Social Security: Future benefit hikes to be cut?
Social Security benefit increases would be reduced gradually if Congress opts for a new measure of inflation. Social Security advocates mounting big effort to protest the measure.
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A report by the Moment of Truth Project, a group formed to promote the deficit reduction package produced by President Barack Obama's deficit commission late last year, supports a new inflation measure. "Rather than serving to raise taxes and cut benefits, switching to the chained CPI would simply be fulfilling the mission of properly adjusting for cost of living," it argues.Skip to next paragraph
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The new measure would reduce Social Security cost-of-living adjustments, or COLAs, by an average of 0.3 percentage points each year, according to the Social Security Administration. Next year's increase, the first since 2009, will be 3.6 percent, starting in January.
Under the chained CPI, yearly benefits for a typical 65-year-old would be about $136 less, according to an analysis of Social Security data. At age 75, annual benefits under the new index would be $560 less. At 85, the cut would be $984 a year, and at 95, the annual income loss would amount to $1,392.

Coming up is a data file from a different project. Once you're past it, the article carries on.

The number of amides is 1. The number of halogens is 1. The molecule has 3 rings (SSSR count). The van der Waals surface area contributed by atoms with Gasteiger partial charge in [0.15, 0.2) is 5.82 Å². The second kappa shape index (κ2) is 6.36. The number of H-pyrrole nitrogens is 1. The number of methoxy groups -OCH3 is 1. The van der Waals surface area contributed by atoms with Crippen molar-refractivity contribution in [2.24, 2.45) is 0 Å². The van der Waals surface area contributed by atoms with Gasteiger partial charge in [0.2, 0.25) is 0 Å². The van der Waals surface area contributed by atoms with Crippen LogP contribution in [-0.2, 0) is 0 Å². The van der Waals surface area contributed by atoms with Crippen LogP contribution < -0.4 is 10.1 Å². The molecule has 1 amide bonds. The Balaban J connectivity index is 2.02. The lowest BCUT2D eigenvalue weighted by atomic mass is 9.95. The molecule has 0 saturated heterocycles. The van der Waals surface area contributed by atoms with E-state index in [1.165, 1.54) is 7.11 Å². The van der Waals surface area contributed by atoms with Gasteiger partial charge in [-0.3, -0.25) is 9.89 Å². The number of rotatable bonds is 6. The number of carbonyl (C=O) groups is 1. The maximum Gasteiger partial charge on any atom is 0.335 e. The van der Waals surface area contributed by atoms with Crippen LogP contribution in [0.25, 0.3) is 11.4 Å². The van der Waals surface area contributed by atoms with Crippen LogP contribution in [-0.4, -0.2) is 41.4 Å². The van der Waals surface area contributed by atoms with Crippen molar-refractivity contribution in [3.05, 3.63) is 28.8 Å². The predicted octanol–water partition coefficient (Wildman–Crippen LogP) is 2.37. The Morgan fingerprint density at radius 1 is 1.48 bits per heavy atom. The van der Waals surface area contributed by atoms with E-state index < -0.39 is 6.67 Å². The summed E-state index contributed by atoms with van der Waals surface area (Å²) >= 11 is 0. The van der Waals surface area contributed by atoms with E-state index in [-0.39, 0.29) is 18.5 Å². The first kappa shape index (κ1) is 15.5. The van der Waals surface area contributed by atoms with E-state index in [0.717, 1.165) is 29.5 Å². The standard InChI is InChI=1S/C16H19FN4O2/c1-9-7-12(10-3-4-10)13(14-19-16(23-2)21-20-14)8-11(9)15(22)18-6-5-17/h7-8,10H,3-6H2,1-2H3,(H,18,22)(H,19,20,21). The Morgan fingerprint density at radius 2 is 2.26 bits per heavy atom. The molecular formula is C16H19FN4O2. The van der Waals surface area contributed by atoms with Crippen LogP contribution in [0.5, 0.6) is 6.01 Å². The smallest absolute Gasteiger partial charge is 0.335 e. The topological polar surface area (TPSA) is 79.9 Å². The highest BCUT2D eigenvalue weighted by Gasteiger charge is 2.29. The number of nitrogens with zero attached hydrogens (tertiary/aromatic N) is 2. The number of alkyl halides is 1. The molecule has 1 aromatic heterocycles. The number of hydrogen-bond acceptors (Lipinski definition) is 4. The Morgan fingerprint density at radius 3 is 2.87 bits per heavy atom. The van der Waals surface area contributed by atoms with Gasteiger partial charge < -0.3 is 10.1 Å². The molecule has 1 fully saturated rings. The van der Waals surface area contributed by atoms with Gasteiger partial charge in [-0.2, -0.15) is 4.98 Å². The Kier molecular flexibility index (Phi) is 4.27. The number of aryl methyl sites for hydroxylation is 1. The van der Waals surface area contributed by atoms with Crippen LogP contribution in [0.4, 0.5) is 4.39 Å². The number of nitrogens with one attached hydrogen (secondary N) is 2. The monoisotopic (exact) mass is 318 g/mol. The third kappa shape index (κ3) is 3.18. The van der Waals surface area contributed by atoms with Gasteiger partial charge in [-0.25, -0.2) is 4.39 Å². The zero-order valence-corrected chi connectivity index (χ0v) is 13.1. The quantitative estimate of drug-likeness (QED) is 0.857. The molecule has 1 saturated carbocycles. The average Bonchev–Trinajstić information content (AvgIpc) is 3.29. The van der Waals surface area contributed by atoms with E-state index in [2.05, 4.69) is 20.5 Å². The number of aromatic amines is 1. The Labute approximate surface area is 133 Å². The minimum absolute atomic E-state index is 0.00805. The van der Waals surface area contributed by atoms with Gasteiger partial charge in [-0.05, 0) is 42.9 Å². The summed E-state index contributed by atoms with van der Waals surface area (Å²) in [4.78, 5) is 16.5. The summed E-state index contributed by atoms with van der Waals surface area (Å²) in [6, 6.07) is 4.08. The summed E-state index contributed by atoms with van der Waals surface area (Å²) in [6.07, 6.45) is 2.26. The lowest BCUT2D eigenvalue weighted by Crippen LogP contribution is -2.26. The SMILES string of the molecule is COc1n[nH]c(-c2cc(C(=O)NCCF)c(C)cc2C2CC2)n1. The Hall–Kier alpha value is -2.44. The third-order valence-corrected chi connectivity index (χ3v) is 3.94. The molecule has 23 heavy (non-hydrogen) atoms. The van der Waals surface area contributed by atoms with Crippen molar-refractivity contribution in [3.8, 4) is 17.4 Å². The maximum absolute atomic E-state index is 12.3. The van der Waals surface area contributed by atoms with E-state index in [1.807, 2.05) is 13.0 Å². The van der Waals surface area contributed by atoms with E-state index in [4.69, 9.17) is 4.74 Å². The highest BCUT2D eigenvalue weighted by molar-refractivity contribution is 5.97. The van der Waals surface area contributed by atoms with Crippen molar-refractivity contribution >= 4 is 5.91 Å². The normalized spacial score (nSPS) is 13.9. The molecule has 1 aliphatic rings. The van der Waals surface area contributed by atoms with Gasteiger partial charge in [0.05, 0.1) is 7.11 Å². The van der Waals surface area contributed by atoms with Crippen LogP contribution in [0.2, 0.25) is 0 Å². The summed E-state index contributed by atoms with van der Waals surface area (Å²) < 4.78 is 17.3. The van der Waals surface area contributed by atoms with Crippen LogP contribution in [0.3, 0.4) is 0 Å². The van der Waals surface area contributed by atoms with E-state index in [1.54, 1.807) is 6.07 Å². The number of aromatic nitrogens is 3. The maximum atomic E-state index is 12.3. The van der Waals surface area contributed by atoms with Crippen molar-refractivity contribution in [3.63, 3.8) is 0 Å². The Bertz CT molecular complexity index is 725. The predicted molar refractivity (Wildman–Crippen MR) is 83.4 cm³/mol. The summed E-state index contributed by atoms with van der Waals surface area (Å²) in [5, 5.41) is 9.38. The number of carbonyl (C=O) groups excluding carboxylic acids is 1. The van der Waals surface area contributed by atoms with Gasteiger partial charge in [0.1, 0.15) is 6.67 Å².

"For someone in the first year, it may not seem a lot," said AARP's David Certner. "But as people get older and then they get poorer and more reliant on Social Security, the cut gradually gets larger and larger."
In all, adopting the chained CPI would reduce Social Security benefits by $112 billion over the next decade. Federal civilian and military pensions would be $24 billion lower, according to the nonpartisan Congressional Budget Office.
If adopted across the government, fewer people would be eligible for many anti-poverty programs because the poverty level also would increase at a lower rate each year. That would result in fewer people living below the official poverty line, despite having the same income.
The tax increases would hit low-income families the hardest, while high-income taxpayers would see smaller changes. The wealthiest taxpayers already pay taxes at the highest marginal rate, currently 35 percent.
For example, by 2021, taxpayers making between $10,000 and $20,000 would see a 14.5 percent increase in their federal taxes with a chained CPI, according to an analysis by the Joint Committee on Taxation. Taxpayers making more than $1 million would get a tax increase of 0.1 percent.
Despite the political backlash, some lawmakers see the new inflation measure as a way to help break the deadlock in Washington over tax increases and cuts in benefit programs. Most Republicans adamantly oppose tax increases, while Democrats have said they won't support benefit cuts without a substantial increase in revenue.
Rep. Xavier Becerra, a California Democrat who serves on the supercommittee, helped lead the fight over the summer against adopting the chained CPI. But in an interview last week, he wouldn't rule out supporting a package that included it.
"If you're going to simply try to save money by changing the CPI, you can do that," Becerra said. "But then be up front and tell seniors what you're doing. You're throwing them under the bus to save money."